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United Paperworkers International Union

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BUSINESS
September 14, 1992 | From Times Staff and Wire Reports
Judge Rules in Favor of United Paperworkers: A National Labor Relations Board judge has ordered International Paper Co. to pay as much as $40 million in lost wages to 1,200 union members who were locked out of the company's Mobile, Ala., mill in 1987. Officials of the United Paperworkers International Union said the decision was the largest award ever granted the union. The dispute stemmed from an IP decision to lock employees out of its Mobile mill during a contract disagreement in March, 1987.
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BUSINESS
December 23, 1995 | Times Staff and Wire Reports
Staley Union Members Ratify Contract: The ratification by locked-out union workers at A.E. Staley Mfg. Co. ends a labor dispute that dates to 1992 when the United Paperworkers International Union rejected a proposed contract. Officials of the Paperworkers union say the pact was approved by a 285-226 vote. Workers will have 45 days to decide whether they want to return to work or accept severance packages.
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BUSINESS
December 23, 1995 | Times Staff and Wire Reports
Staley Union Members Ratify Contract: The ratification by locked-out union workers at A.E. Staley Mfg. Co. ends a labor dispute that dates to 1992 when the United Paperworkers International Union rejected a proposed contract. Officials of the Paperworkers union say the pact was approved by a 285-226 vote. Workers will have 45 days to decide whether they want to return to work or accept severance packages.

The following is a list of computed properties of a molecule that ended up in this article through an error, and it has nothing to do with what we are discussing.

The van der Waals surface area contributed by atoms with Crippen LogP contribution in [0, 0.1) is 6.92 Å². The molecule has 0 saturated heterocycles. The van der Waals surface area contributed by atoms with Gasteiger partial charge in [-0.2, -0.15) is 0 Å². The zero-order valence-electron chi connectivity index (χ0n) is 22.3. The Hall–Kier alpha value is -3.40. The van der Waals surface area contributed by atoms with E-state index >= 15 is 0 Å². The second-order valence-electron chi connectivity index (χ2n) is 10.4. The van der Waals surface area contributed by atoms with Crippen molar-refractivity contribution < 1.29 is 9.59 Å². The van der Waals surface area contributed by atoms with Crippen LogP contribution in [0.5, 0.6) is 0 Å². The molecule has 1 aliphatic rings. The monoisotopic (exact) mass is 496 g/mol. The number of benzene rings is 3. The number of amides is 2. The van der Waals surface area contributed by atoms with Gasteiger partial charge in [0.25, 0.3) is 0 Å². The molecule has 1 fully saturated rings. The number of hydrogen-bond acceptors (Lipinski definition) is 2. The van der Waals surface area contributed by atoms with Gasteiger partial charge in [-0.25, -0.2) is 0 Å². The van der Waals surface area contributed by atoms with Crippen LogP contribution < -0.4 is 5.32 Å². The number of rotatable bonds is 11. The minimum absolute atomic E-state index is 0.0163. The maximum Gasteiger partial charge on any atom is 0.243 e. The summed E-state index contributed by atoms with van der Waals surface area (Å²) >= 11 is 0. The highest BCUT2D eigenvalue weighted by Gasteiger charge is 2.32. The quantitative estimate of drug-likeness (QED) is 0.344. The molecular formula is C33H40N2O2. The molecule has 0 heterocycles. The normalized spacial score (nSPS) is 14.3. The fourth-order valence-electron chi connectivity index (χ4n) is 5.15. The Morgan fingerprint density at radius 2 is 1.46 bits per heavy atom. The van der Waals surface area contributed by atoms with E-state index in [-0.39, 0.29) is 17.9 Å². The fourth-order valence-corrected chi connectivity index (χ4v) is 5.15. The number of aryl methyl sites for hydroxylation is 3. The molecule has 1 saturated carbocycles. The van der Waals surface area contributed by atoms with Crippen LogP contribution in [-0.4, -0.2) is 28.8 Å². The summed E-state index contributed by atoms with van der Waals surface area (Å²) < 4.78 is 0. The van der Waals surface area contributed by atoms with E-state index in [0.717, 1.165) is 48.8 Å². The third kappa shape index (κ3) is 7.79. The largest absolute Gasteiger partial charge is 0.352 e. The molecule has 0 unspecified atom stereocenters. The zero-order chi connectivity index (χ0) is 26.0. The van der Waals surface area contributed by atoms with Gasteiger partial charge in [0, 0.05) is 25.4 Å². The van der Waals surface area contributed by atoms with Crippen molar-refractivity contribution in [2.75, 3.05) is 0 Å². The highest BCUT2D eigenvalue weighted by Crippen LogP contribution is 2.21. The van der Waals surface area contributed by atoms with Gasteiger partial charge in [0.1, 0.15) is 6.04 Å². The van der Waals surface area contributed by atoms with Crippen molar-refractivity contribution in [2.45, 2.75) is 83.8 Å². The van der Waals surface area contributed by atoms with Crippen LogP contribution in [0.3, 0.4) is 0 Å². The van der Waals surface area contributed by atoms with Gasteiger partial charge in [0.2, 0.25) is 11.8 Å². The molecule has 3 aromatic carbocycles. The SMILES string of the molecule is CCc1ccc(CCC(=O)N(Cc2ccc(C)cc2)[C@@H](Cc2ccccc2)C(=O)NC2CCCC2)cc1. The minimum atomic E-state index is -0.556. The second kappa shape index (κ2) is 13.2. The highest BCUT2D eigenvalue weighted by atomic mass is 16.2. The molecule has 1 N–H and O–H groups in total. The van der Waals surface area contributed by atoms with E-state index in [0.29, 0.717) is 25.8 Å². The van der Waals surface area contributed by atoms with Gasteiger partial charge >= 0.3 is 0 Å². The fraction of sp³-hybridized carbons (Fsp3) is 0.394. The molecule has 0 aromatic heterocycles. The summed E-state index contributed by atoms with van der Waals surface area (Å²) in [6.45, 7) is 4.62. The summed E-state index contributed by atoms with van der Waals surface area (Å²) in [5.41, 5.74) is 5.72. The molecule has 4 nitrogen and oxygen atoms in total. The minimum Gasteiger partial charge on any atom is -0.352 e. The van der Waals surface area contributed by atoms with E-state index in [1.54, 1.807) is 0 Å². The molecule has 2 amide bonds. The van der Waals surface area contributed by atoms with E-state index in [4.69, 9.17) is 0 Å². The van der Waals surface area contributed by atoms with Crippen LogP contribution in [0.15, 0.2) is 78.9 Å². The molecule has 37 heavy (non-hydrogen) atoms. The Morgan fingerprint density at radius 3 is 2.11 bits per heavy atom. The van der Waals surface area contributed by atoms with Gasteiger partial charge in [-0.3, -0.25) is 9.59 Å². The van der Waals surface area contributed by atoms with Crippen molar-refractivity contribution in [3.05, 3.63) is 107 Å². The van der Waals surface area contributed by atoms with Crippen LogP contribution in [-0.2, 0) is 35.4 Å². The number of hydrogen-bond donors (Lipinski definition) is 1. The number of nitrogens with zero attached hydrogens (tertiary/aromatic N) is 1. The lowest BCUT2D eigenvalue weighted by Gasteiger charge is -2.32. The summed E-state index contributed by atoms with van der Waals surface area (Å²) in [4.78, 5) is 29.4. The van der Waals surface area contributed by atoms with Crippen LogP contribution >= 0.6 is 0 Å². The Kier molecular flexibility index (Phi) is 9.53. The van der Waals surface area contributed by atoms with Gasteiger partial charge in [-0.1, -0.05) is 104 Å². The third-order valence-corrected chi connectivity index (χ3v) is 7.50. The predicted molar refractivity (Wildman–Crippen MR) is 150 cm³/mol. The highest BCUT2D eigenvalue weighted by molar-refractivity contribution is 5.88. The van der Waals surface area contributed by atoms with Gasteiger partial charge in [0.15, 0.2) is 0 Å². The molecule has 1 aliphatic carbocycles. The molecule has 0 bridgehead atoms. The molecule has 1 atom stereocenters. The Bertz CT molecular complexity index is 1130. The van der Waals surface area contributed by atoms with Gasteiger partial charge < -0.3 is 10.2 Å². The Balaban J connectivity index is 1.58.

NEWS
September 5, 1994 | DONALD W. NAUSS, TIMES STAFF WRITER
On this city's northeast side, where strip shopping centers give way to smokestacks and cornfields, 22nd Street is the demarcation line for a global battle on three fronts. It's where 4,000 workers--7% of the local work force--have set up picket lines to protest their treatment by three multinational employers: one Japanese, one British and one American.
NEWS
September 5, 1994 | DONALD W. NAUSS, TIMES STAFF WRITER
On this city's northeast side, where strip shopping centers give way to smokestacks and cornfields, 22nd Street is the demarcation line for a global battle on three fronts. It's where 4,000 workers--7% of the local work force--have set up picket lines to protest their treatment by three multinational employers: one Japanese, one British and one American.
NEWS
November 3, 1988 | DAVID LAMB, Times Staff Writer
Here on the banks of the Androscoggin River, in the dense woods of western Maine, David battled Goliath and lost. The fight was for more than jobs. It was for the soul of an old mill town and for the right of a hired hand to set a value on his own labor. The battle ended quietly and unexpectedly the other day with no concessions and no consensus. But if there is one point on which everyone agrees, it is that the long, bitter strike at the International Paper Co.'
BUSINESS
September 13, 1989 | From Times wire services
The government today proposed nearly $1.6 million in fines against the owner of a Maine paper mill where inspectors allegedly found 531 violations of safety and health regulations. The action by the Occupational Safety and Health Administration comes six months after an inspection of the Boise Cascade plant in Rumford, Me., a review made at the request of the United Paperworkers International Union. Alan C.